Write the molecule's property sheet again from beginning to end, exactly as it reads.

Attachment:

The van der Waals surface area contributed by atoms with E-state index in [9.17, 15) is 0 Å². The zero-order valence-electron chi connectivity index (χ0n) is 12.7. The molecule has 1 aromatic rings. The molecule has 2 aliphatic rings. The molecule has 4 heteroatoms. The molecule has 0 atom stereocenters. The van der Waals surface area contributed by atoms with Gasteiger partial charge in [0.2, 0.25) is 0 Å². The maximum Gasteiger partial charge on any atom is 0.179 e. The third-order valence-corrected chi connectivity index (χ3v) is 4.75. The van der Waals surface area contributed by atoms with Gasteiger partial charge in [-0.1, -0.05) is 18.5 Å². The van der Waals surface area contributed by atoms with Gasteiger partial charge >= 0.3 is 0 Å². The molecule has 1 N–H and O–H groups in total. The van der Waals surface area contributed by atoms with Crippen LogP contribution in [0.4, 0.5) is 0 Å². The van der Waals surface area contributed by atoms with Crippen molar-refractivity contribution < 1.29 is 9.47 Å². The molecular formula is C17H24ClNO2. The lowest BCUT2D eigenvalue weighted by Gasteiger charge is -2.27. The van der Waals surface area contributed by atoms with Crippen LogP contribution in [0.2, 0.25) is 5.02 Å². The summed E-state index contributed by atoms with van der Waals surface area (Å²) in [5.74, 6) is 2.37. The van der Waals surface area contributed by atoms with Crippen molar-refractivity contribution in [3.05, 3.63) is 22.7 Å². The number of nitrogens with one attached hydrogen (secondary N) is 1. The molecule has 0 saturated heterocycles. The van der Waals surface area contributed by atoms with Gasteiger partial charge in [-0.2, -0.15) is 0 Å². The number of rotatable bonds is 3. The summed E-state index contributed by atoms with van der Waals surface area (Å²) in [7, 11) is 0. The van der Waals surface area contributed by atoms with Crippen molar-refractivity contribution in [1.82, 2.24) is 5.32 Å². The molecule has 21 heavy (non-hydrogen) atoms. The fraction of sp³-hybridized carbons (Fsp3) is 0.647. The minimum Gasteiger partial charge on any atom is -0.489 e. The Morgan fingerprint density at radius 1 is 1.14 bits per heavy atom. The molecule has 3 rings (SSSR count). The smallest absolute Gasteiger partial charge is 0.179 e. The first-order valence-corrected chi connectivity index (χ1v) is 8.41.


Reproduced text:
The van der Waals surface area contributed by atoms with E-state index in [9.17, 15) is 0 Å². The zero-order valence-electron chi connectivity index (χ0n) is 12.7. The molecule has 1 aromatic rings. The molecule has 2 aliphatic rings. The molecule has 4 heteroatoms. The molecule has 0 atom stereocenters. The van der Waals surface area contributed by atoms with Gasteiger partial charge in [0.2, 0.25) is 0 Å². The maximum Gasteiger partial charge on any atom is 0.179 e. The third-order valence-corrected chi connectivity index (χ3v) is 4.75. The van der Waals surface area contributed by atoms with Gasteiger partial charge in [-0.1, -0.05) is 18.5 Å². The van der Waals surface area contributed by atoms with Gasteiger partial charge >= 0.3 is 0 Å². The molecule has 1 N–H and O–H groups in total. The van der Waals surface area contributed by atoms with Crippen LogP contribution in [0.4, 0.5) is 0 Å². The van der Waals surface area contributed by atoms with Crippen molar-refractivity contribution < 1.29 is 9.47 Å². The molecular formula is C17H24ClNO2. The lowest BCUT2D eigenvalue weighted by Gasteiger charge is -2.27. The van der Waals surface area contributed by atoms with Crippen LogP contribution in [0.2, 0.25) is 5.02 Å². The summed E-state index contributed by atoms with van der Waals surface area (Å²) in [5.74, 6) is 2.37. The van der Waals surface area contributed by atoms with Crippen molar-refractivity contribution in [3.05, 3.63) is 22.7 Å². The number of nitrogens with one attached hydrogen (secondary N) is 1. The molecule has 0 saturated heterocycles. The van der Waals surface area contributed by atoms with Gasteiger partial charge in [-0.2, -0.15) is 0 Å². The number of rotatable bonds is 3. The summed E-state index contributed by atoms with van der Waals surface area (Å²) in [7, 11) is 0. The van der Waals surface area contributed by atoms with Crippen molar-refractivity contribution in [1.82, 2.24) is 5.32 Å². The molecule has 21 heavy (non-hydrogen) atoms. The fraction of sp³-hybridized carbons (Fsp3) is 0.647. The minimum Gasteiger partial charge on any atom is -0.489 e. The Morgan fingerprint density at radius 1 is 1.14 bits per heavy atom. The molecule has 3 rings (SSSR count). The smallest absolute Gasteiger partial charge is 0.179 e. The first-order valence-corrected chi connectivity index (χ1v) is 8.41.